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Intrauterine devices (IUDs) are small objects inserted through the cervix and placed in the uterus to prevent pregnancy for up to 12 years.
Because you don't need to take a pill every day when using an IUD, it can be a convenient and long-term way to prevent pregnancy.
Experts say it's not safe to ditch birth control until you haven't had a period for a year.
In 2003, the American College of Obstetricians and Gynecologists changed its recommendation for Pap tests, also known as Pap smears; previously, the test was recommended immediately after a woman first has sexual intercourse or at age 18, whichever came first.
Although clinical trial after clinical trial has been unable to prove a correlation between oral contraceptives and weight gain, this is still a common belief among women of all ages. I'd rather prevent pregnancy than propagate a myth that's not supported by science."One type of contraceptive that may cause weight gain is injectable depot medroxyprogesterone acetate (DMPA), commonly known as the birth control shot.
There's also the infamous late-in-life pregnancy that can occur during perimenopause, when periods are erratic.
Now, Pap tests aren't recommended until women have been sexually active for about three years, or until they turn 21.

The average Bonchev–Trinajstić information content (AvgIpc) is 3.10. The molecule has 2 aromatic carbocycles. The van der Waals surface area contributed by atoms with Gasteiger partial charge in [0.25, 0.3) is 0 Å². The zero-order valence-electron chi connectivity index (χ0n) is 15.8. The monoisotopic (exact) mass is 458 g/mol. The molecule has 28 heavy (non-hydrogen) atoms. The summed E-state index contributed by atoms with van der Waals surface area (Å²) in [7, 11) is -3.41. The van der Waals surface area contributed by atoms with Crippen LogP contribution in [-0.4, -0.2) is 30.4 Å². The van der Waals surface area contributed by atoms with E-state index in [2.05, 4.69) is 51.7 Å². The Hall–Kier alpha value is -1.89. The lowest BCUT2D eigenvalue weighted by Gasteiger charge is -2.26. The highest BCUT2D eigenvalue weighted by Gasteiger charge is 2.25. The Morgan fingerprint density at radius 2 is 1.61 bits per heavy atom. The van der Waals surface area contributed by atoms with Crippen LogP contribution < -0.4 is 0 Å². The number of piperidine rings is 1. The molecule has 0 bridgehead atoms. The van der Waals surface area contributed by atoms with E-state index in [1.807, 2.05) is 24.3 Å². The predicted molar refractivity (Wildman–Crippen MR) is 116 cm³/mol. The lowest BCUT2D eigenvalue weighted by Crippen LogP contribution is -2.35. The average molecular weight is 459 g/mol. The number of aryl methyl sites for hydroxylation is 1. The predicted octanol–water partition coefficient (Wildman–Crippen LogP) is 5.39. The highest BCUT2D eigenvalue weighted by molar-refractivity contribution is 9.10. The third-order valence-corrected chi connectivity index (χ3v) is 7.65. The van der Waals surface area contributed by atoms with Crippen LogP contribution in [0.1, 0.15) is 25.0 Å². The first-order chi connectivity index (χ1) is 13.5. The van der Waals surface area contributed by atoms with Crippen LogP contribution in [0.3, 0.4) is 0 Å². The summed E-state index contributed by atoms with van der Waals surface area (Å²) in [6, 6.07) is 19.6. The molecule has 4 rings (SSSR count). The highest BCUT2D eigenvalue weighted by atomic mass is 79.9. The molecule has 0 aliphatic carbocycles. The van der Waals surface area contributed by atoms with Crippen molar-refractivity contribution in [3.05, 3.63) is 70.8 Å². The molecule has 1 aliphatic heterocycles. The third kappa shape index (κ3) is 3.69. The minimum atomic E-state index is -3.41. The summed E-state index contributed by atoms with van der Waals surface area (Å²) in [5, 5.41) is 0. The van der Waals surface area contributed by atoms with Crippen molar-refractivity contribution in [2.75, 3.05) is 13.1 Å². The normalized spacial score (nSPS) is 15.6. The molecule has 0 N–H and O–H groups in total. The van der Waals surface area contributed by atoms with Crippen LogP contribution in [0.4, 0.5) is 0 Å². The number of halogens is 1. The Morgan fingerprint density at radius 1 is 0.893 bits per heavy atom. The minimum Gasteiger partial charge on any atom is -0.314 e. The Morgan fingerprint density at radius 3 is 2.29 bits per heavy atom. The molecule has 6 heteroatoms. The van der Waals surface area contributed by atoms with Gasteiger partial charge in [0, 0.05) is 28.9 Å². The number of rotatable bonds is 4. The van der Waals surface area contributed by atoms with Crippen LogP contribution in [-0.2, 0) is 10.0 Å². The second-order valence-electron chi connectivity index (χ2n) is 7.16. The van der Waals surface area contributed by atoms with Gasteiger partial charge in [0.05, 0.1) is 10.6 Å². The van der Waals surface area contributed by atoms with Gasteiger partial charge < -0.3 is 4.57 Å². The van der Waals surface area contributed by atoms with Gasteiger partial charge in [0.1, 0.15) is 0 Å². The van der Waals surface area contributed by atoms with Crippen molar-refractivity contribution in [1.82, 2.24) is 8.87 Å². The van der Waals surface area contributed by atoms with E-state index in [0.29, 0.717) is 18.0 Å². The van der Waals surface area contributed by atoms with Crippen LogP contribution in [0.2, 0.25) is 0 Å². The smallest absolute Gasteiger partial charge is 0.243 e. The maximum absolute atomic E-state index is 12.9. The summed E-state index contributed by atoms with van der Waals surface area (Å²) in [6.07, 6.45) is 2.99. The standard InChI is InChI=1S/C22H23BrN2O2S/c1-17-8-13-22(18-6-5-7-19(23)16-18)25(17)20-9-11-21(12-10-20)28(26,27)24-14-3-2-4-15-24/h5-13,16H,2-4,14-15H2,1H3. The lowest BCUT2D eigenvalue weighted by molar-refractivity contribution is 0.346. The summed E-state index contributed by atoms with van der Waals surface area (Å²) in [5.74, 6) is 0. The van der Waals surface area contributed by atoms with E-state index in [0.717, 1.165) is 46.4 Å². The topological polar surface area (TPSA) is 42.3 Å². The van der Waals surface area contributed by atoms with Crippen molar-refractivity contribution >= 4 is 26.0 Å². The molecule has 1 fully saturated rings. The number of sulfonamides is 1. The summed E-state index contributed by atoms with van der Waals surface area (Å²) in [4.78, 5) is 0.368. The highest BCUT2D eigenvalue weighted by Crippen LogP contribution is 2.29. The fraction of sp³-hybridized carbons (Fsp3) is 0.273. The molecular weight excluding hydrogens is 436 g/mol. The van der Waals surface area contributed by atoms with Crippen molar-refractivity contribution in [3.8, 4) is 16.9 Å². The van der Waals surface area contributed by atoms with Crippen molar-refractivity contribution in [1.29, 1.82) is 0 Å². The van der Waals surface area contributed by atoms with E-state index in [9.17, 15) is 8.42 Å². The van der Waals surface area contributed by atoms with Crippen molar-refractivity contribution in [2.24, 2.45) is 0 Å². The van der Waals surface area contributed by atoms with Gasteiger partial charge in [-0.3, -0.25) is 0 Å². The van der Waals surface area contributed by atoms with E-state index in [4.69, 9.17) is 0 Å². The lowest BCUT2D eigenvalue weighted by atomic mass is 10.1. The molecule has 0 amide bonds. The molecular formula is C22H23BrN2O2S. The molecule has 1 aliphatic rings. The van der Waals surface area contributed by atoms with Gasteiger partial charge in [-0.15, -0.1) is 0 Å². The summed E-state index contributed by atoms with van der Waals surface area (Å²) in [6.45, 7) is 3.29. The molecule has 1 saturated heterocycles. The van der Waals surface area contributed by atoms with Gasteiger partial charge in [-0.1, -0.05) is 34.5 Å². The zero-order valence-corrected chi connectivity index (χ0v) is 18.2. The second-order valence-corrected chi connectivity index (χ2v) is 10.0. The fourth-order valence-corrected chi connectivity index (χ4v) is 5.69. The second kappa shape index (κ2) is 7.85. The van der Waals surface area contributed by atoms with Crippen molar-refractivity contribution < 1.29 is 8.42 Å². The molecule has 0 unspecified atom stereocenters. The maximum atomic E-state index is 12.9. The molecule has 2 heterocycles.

An early Pap test may seem harmless, but the stress of needing a Papoften thought of as an uncomfortable and invasive proceduremay cause young women to avoid their gynecologist or refrain from asking about birth control. Most cases of human papillomavirus (HPV) clear up on their own within three years; it's only the cases that stick around longerand will be picked up by a later Pap testthat are real causes for concern because they can lead to cervical cancer.
Joe Sirven, epilepsy.com's editor-in-chief, about the number of people living with epilepsy in the U.
You know the best place to get information about your sexual health is from your doctor, but for whatever reasonconvenience, privacy, or anxiety and urgencyyou may one day find yourself searching the Internet for answers to intimate and important questions. Sophia Yen, MD, lead researcher of the study and adolescent medicine specialist at Lucile Packard Children's Hospital in Palo Alto, Calif., to get the facts behind these top sexual health misconceptions.
(You just need to ask the pharmacist.) It has been available over the counter for those 18 and up since 2006, while individual states could make their own rulings about availability to minors.